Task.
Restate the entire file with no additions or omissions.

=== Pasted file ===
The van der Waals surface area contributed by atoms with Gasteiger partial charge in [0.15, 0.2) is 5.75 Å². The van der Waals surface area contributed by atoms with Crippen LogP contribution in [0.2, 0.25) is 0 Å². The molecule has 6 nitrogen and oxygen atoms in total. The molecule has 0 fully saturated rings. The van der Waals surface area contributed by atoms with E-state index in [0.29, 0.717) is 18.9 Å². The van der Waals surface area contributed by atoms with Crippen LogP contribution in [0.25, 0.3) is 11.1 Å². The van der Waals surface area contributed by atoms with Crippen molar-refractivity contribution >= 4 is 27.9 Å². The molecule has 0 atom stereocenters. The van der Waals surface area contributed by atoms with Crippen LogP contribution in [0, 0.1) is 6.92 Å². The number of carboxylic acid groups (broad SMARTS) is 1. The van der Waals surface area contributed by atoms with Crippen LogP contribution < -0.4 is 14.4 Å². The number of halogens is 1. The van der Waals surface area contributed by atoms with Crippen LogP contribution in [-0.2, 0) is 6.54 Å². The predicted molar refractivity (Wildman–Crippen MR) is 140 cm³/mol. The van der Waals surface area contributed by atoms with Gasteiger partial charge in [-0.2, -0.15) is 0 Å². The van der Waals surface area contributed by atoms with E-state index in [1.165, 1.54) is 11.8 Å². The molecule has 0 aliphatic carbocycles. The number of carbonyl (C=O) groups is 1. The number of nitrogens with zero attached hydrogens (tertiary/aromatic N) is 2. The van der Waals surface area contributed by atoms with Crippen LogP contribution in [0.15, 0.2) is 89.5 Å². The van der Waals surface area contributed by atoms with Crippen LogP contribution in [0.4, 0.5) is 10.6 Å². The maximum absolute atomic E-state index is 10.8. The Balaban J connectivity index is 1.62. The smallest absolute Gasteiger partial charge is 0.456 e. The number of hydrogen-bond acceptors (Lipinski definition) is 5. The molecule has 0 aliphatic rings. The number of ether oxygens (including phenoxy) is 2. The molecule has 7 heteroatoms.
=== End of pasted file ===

The van der Waals surface area contributed by atoms with Gasteiger partial charge in [0.15, 0.2) is 5.75 Å². The van der Waals surface area contributed by atoms with Crippen LogP contribution in [0.2, 0.25) is 0 Å². The molecule has 6 nitrogen and oxygen atoms in total. The molecule has 0 fully saturated rings. The van der Waals surface area contributed by atoms with E-state index in [0.29, 0.717) is 18.9 Å². The van der Waals surface area contributed by atoms with Crippen LogP contribution in [0.25, 0.3) is 11.1 Å². The van der Waals surface area contributed by atoms with Crippen molar-refractivity contribution >= 4 is 27.9 Å². The molecule has 0 atom stereocenters. The van der Waals surface area contributed by atoms with Crippen LogP contribution in [0, 0.1) is 6.92 Å². The number of carboxylic acid groups (broad SMARTS) is 1. The van der Waals surface area contributed by atoms with Crippen LogP contribution < -0.4 is 14.4 Å². The number of halogens is 1. The van der Waals surface area contributed by atoms with Crippen LogP contribution in [-0.2, 0) is 6.54 Å². The predicted molar refractivity (Wildman–Crippen MR) is 140 cm³/mol. The van der Waals surface area contributed by atoms with Gasteiger partial charge in [-0.2, -0.15) is 0 Å². The van der Waals surface area contributed by atoms with E-state index in [1.165, 1.54) is 11.8 Å². The molecule has 0 aliphatic carbocycles. The number of carbonyl (C=O) groups is 1. The number of nitrogens with zero attached hydrogens (tertiary/aromatic N) is 2. The van der Waals surface area contributed by atoms with Crippen LogP contribution in [0.15, 0.2) is 89.5 Å². The van der Waals surface area contributed by atoms with Crippen LogP contribution in [0.4, 0.5) is 10.6 Å². The maximum absolute atomic E-state index is 10.8. The Balaban J connectivity index is 1.62. The smallest absolute Gasteiger partial charge is 0.456 e. The number of hydrogen-bond acceptors (Lipinski definition) is 5. The molecule has 0 aliphatic rings. The number of ether oxygens (including phenoxy) is 2. The molecule has 7 heteroatoms.